The Western saddle starts with a foundational tree, just as does the English saddle. The shape of the tree will determine not only the size of the finished saddle but also the style and angle of the seat.
Horn – the horn is the knob that sits at the front of the saddle, and no, it is not meant to be used as a handhold. Horns are most commonly used to hold one end of a rope that is being used to rope a cow.
Pommel – the pommel is the front of the saddle that will curve slightly upward, higher than in the English saddle, to support the front of the rider. On Western saddles, pommels are also referred to as swells or forks, and they provide a base for the horn. While there are three different pommel styles to choose from on a Western saddle, the A-fork and the swell fork are the two most commonly seen.
Cantle – as with the English saddle, the cantle is the “backrest” of the saddle. It will curve upward and is where your lower back will make contact with the saddle. The cantle will come in a variety of angles, styles, and heights.
Seat – this is the top of the saddle where the rider sits. The seat comes in a variety of depths and which depth of seat you choose will depend on your preference, comfort, and discipline.
Latigo – this is a leather strap on the left side of the saddle that is used to secure the cinch to the horse. There will also usually be a latigo keeper on the left side; this is a tab or slit that is designed to hold the excess length of latigo.
Billet – the billet is on the right side of the saddle and is what is used to attach the cinch to the right side of the horse. Most Western saddles have two billets – one at the front of the saddle, and one at the rear. However, many riders choose to use only one cinch (the one at the front), and the rear billet will go unused or be used to attach a back cinch strap.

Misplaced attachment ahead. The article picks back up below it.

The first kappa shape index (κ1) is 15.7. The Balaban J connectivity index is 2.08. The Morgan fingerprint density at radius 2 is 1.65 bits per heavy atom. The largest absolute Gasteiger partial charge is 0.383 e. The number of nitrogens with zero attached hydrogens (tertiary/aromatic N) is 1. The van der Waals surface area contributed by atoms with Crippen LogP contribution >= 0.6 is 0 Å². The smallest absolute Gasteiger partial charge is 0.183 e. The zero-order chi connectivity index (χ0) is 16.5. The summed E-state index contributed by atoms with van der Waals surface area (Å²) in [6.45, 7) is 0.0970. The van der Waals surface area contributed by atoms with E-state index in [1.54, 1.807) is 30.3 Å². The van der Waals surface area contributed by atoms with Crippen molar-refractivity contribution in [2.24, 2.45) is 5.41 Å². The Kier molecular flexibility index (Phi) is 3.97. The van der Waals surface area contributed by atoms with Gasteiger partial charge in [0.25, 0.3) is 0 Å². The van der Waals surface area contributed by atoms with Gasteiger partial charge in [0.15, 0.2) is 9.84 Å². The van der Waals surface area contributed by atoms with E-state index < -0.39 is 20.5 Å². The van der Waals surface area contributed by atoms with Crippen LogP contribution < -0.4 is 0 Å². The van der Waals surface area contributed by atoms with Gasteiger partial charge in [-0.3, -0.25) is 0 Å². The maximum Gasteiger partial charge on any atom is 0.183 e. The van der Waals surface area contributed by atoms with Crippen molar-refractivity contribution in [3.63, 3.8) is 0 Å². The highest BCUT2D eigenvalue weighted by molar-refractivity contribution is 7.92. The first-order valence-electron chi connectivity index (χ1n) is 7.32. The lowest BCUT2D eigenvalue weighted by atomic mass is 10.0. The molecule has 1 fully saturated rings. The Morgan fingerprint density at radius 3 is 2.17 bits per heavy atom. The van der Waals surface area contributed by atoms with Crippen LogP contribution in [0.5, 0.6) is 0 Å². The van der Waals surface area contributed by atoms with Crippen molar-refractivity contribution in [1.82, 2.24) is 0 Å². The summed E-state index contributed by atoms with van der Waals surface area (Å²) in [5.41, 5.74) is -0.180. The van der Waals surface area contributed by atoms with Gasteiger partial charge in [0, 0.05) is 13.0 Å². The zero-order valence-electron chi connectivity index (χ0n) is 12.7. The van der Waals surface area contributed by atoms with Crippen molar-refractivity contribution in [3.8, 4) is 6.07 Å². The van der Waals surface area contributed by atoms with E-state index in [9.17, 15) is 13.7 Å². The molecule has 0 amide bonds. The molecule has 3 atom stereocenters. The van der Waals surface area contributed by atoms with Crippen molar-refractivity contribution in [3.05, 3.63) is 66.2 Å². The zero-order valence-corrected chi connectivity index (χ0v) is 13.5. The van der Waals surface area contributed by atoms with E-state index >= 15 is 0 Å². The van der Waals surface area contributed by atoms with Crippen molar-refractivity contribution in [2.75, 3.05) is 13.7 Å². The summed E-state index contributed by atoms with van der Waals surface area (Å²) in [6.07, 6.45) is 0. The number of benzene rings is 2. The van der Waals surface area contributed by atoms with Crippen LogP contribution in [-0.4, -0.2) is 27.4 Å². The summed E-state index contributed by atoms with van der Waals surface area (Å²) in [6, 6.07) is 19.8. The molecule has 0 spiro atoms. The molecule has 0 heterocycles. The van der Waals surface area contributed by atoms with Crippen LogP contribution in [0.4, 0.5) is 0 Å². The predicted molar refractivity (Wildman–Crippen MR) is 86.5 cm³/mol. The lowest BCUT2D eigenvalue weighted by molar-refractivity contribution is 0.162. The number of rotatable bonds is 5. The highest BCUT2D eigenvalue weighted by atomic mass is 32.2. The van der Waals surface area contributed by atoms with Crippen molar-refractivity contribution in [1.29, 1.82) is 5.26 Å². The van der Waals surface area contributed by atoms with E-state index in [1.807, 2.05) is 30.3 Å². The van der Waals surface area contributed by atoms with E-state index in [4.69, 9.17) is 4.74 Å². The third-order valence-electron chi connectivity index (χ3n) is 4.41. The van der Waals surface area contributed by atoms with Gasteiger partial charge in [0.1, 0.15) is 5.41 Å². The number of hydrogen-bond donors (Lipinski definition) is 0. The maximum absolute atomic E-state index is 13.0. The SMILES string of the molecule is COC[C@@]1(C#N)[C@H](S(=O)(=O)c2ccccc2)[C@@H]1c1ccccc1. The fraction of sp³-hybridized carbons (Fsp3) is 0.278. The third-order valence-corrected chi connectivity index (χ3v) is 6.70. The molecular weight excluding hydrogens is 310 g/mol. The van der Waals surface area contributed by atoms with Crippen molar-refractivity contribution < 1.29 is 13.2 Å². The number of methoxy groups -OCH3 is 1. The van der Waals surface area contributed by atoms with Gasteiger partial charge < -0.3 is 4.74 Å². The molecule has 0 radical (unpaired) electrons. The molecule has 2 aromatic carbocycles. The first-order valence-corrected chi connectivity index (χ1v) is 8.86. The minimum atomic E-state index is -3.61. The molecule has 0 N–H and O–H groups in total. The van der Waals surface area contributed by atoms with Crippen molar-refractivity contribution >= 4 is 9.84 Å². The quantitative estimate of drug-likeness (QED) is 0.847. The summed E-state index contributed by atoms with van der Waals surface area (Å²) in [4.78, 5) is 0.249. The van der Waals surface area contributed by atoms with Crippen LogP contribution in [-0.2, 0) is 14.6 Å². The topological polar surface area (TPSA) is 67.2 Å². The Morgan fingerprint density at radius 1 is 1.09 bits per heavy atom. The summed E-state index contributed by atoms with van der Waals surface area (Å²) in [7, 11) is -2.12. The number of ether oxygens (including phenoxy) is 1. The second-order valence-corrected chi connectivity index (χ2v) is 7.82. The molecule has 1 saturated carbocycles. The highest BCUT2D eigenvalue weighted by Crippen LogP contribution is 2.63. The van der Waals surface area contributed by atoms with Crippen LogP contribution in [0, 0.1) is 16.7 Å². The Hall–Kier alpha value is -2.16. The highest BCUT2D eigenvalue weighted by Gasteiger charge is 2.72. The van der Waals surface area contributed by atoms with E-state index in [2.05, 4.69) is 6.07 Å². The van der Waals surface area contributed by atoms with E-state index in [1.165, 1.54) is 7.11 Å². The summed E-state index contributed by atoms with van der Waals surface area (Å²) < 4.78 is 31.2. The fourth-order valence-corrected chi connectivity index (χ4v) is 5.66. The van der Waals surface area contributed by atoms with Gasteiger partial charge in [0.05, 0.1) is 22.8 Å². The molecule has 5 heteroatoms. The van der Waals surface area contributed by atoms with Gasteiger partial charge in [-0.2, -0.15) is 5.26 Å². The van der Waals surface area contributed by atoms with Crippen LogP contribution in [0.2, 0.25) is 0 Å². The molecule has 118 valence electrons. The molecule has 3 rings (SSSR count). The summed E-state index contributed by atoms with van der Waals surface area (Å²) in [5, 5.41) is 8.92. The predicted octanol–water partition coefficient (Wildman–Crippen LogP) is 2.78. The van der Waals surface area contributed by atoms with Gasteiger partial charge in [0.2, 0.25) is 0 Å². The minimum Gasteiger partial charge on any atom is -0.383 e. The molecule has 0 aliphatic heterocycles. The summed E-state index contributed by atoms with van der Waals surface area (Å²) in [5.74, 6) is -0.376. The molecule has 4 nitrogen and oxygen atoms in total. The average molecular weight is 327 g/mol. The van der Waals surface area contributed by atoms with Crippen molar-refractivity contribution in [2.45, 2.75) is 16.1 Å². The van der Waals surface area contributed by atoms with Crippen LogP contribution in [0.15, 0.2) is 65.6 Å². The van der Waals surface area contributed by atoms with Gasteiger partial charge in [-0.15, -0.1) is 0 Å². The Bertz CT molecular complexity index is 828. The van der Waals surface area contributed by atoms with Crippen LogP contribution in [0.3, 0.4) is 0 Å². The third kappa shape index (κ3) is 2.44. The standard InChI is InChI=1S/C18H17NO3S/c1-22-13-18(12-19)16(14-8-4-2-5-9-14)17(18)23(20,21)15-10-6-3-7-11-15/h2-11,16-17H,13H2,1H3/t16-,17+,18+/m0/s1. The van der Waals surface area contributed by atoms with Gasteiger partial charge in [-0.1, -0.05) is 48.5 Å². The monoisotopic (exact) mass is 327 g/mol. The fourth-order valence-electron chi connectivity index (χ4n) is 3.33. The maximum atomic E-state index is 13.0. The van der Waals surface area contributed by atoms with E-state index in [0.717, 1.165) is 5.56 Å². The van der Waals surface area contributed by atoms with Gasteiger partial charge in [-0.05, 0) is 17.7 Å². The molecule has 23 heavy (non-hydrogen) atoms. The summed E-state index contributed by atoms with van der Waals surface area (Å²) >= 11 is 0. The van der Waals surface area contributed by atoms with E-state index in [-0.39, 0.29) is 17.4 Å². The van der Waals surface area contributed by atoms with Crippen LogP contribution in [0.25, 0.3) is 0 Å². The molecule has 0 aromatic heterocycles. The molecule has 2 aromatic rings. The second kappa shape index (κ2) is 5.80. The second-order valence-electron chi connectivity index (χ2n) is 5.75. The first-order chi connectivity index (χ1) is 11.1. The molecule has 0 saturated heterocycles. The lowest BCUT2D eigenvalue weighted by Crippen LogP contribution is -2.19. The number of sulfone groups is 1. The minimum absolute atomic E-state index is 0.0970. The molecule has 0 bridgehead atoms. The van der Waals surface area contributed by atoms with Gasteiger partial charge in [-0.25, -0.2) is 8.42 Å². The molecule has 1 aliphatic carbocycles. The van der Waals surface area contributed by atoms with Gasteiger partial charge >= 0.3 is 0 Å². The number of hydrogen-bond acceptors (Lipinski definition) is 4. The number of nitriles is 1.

Jockeys – the jockey, or housing, is the leather that covers the seat of the saddle. Most Western saddles have both seat jockeys and back jockeys, though the back jockeys will be absent in saddles designed for specific sports.
Skirt – the skirt of a Western saddle is similar to that on an English saddle and will lie under the jockeys and extend down the side of the horse. The skirt gives the Western saddle its rectangular shape.
Stirrups – the stirrups are where the rider’s feet rests while riding (the term “rest” is not entirely accurate, however, as your feet should be engaged with heels down while riding). Western saddles are typically sold with the stirrups included and already assembled.
Stirrup Fender – the stirrup fender hangs from the saddle and is what holds the stirrup. Stirrup fenders are wide when compared to English stirrup leathers, and are designed for rider comfort.
Stirrup Hobble – this is a strap at the bottom of the fender that secures the stirrup in place.
Conchos and Saddle Strings – your Western saddle may have conchos at the rear of the saddle, often decorative, with two thin saddle strings hanging from each concho. The saddle strings are meant to hold packs, gear, lariats, or any other equipment the rider needs to carry.
Cinch – the terms “cinch” and “girth” are often used interchangeably. Although they are essentially the same thing, a girth is used with an English saddle, and a cinch is used with a Western saddle. As stated earlier, a cinch is not technically a part of the saddle, but it is certainly essential to the saddle’s function.
Back Cinch Strap – this is a second strap that will go around the barrel of your horse behind the placing of the cinch. This strap helps to stabilize the saddle and keep it from putting pressure on the horse’s withers. While this is an optional piece to include with a Western saddle, it can make the ride more comfortable for your horse.
Which Saddle Is Right For You?
While English and Western saddles are significantly different, unless you are looking for a saddle to accommodate a specific sport, you have endless options when it comes to choosing a saddle. If you are leisurely riding, the choice will largely come down to preference and your comfort. If you can, try out a few different saddles before you go shopping to narrow down what works best for you.
Want to learn more about horse tack? Check out the articles below!
- How to Tack Up a Horse English (Complete Guide)
- Measuring a Horse Saddle: Everything You Need to Know
- New Horse Owner Shopping List (Everything You’ll Need)